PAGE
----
Getting everyone in the picture by 2024
Civil registration and vital statistics in the Pacific
February 2015 - If someone asks you to prove who you are, you would show them your driver's licence, passport or birth certificate – official documentation that confirms your name, date of birth, where you were born and your family relationships. This proof-of-identity is used to enrol a child in school, drive a car, open a bank account, travel the world, vote in an election and get married; many of life's milestones!
However, many children are born and people of all ages die without their births and deaths ever recorded. The only way to count everyone is through civil registration. Civil registration and vital statistics (CRVS) is the recording of every birth, marriage, death, adoption and divorce in a country.
Strong health systems begin with CRVS
The information generated guides governments and leads to good governance, decision making and the protection of human rights and legal identity. CRVS systems provide a critical platform for country planning and development needs.
Countries need to know how many people are born and die each year – and the main causes of their deaths - to develop well-functioning health systems and to design effective public health policies and measure their impact. CRVS allows countries to identify their most pressing health issues, inequities in service delivery and the burden of disease in each population.
Coordinated Pacific action to improve CRVS
Many Pacific Island countries do not have adequate CRVS systems and face many legal, financial, human resource and geographical barriers. There is a strong need for active coordination and collaboration among all involved. Institutional capacities need to be strengthened and legislative gaps filled. Awareness on the benefits of CRVS and its importance for development must continue to be generated.
The Pacific Islands governments are improving CRVS data under the Pacific Vital Statistics Action Plan (PVSAP), which is led by the Brisbane Accord Group and part of the Secretariat of the Pacific Community's ten year Pacific Statistics Strategy, 2011-2020. Under this Action Plan, 15 countries and 3 territories in the Pacific region have completed rapid CRVS assessments within 4 years. Almost all (89%) of these countries have undertaken more in-depth assessments and over one third have developed a draft or final national CRVS improvement plan.
WHO is assisting the implementation of the PVSAP by strengthening Health Information Systems in the region, training doctors on causes of death, and providing support on International Classification of Diseases coding.
Pacific islands progress in CRVS
Pacific Island governments are making progress towards establishing more robust CRVS systems. Improving births, deaths and cause of death data for policy making was also reaffirmed as a regional priority at the 2014 Pacific Health Ministers Meeting. Below are a few examples of country-specific progress.
Fiji has rolled out CRVS certification trainings for doctors and training on certification has also been incorporated as a standard and compulsory part of the medical degree offered by Fiji National University.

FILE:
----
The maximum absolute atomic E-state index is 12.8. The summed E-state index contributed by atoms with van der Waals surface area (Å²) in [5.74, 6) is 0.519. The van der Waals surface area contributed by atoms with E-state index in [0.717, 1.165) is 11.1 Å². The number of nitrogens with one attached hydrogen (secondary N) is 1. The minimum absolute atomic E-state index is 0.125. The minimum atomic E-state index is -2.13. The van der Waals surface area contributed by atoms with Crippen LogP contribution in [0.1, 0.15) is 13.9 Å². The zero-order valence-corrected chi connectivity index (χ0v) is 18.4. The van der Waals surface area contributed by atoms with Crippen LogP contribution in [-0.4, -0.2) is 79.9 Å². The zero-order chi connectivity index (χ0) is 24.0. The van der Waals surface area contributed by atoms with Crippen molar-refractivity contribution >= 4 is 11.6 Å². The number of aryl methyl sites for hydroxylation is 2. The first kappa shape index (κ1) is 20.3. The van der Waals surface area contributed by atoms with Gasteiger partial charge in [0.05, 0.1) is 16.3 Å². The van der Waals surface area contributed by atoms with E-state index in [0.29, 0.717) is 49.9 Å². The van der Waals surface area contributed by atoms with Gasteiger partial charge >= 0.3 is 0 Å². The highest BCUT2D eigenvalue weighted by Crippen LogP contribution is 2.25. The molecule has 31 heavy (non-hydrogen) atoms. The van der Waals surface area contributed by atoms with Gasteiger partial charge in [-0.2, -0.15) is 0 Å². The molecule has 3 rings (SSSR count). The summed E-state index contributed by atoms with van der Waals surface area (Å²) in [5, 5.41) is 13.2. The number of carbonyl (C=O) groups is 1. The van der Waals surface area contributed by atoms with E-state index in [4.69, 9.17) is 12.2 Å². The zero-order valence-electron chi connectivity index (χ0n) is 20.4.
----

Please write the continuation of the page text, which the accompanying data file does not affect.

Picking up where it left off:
Kiribati is undertaking a comprehensive assessment of their CRVS system which will form the basis of a national CRVS improvement plan. The assessment has engaged a broad group of stakeholders, recognizing that community leaders and churches are essential to improving CRVS in Kiribati.
Samoa has formalized their national CRVS committee. The committee developed a draft National CRVS Improvement Plan and began implementing projects to improve CRVS. Linking the Improvement Plan to the national strategy for the development of statistics allows CRVS to be elevated in the national agenda.
Access to registration is improving in Solomon Islands; just 20 births were formally registered in 2007 but by June 2014, more than 35,000 people legally had their birth registered. Fifteen additional “satellite service centers” in health facilities were opened to provide more access to registration.
In Tonga, a 2011 exercise to reconcile CRVS data revealed higher than anticipated early adult mortality from non-communicable diseases (NCDs). As a result, existing NCD responses were reviewed and Tonga was able to attract additional support for health programs.
Vanuatu has improved birth registration by registering children through schools as part of their initial enrolment processes and new births at hospital prior to discharge. They have also included “catch up days” in remote areas. In one year (2013 to 2014), birth registration rates for children under 1 year increased from 35% to 57%.
Asia-Pacific CRVS Decade, 2015 to 2024
The first Ministerial Conference on CRVS in Asia and the Pacific was held in November 2014 and an agreement to achieve universal and responsive CRVS systems by 2024 was made. The Ministers endorsed a Regional Action Framework of goals, national targets and action area and adopted a Ministerial Declaration to “Get everyone in the picture” in Asia and the Pacific. The ‘Asia-Pacific CRVS Decade, 2015 to 2024’ was born.
This means that by 2024, the births and deaths of more Pacific Islanders will be registered, enabling governments to design more effective public health policies and build stronger health systems.